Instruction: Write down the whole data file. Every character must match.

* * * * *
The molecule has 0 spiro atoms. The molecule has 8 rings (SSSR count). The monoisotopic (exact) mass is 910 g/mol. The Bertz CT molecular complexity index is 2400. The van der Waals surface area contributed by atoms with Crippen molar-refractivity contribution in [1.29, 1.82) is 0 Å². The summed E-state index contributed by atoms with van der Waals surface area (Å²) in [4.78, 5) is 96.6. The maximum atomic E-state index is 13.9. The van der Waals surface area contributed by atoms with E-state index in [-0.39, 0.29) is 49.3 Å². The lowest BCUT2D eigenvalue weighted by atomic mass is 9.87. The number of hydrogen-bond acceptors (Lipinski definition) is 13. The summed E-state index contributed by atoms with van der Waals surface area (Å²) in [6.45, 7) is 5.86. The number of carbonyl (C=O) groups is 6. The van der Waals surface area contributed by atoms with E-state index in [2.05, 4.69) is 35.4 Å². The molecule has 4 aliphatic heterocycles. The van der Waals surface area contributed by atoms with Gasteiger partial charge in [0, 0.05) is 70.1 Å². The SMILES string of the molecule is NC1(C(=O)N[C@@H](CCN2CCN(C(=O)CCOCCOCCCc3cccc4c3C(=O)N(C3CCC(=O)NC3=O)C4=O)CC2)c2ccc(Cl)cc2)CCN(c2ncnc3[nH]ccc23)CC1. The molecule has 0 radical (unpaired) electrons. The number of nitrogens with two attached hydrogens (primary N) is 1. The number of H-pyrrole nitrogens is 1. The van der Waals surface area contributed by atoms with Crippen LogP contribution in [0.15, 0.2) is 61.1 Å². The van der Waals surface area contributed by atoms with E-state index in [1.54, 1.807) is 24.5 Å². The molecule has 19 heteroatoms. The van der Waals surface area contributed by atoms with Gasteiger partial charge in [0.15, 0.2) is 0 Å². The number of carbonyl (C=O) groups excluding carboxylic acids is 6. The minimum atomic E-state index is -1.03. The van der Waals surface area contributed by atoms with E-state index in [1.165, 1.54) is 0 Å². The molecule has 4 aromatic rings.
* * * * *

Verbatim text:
The molecule has 0 spiro atoms. The molecule has 8 rings (SSSR count). The monoisotopic (exact) mass is 910 g/mol. The Bertz CT molecular complexity index is 2400. The van der Waals surface area contributed by atoms with Crippen molar-refractivity contribution in [1.29, 1.82) is 0 Å². The summed E-state index contributed by atoms with van der Waals surface area (Å²) in [4.78, 5) is 96.6. The maximum atomic E-state index is 13.9. The van der Waals surface area contributed by atoms with E-state index in [-0.39, 0.29) is 49.3 Å². The lowest BCUT2D eigenvalue weighted by atomic mass is 9.87. The number of hydrogen-bond acceptors (Lipinski definition) is 13. The summed E-state index contributed by atoms with van der Waals surface area (Å²) in [6.45, 7) is 5.86. The number of carbonyl (C=O) groups is 6. The van der Waals surface area contributed by atoms with E-state index in [2.05, 4.69) is 35.4 Å². The molecule has 4 aliphatic heterocycles. The van der Waals surface area contributed by atoms with Gasteiger partial charge in [0, 0.05) is 70.1 Å². The SMILES string of the molecule is NC1(C(=O)N[C@@H](CCN2CCN(C(=O)CCOCCOCCCc3cccc4c3C(=O)N(C3CCC(=O)NC3=O)C4=O)CC2)c2ccc(Cl)cc2)CCN(c2ncnc3[nH]ccc23)CC1. The molecule has 0 radical (unpaired) electrons. The number of nitrogens with two attached hydrogens (primary N) is 1. The number of H-pyrrole nitrogens is 1. The van der Waals surface area contributed by atoms with Crippen LogP contribution in [0.15, 0.2) is 61.1 Å². The van der Waals surface area contributed by atoms with E-state index in [1.54, 1.807) is 24.5 Å². The molecule has 19 heteroatoms. The van der Waals surface area contributed by atoms with Gasteiger partial charge in [0.15, 0.2) is 0 Å². The number of carbonyl (C=O) groups excluding carboxylic acids is 6. The minimum atomic E-state index is -1.03. The van der Waals surface area contributed by atoms with E-state index in [1.165, 1.54) is 0 Å². The molecule has 4 aromatic rings.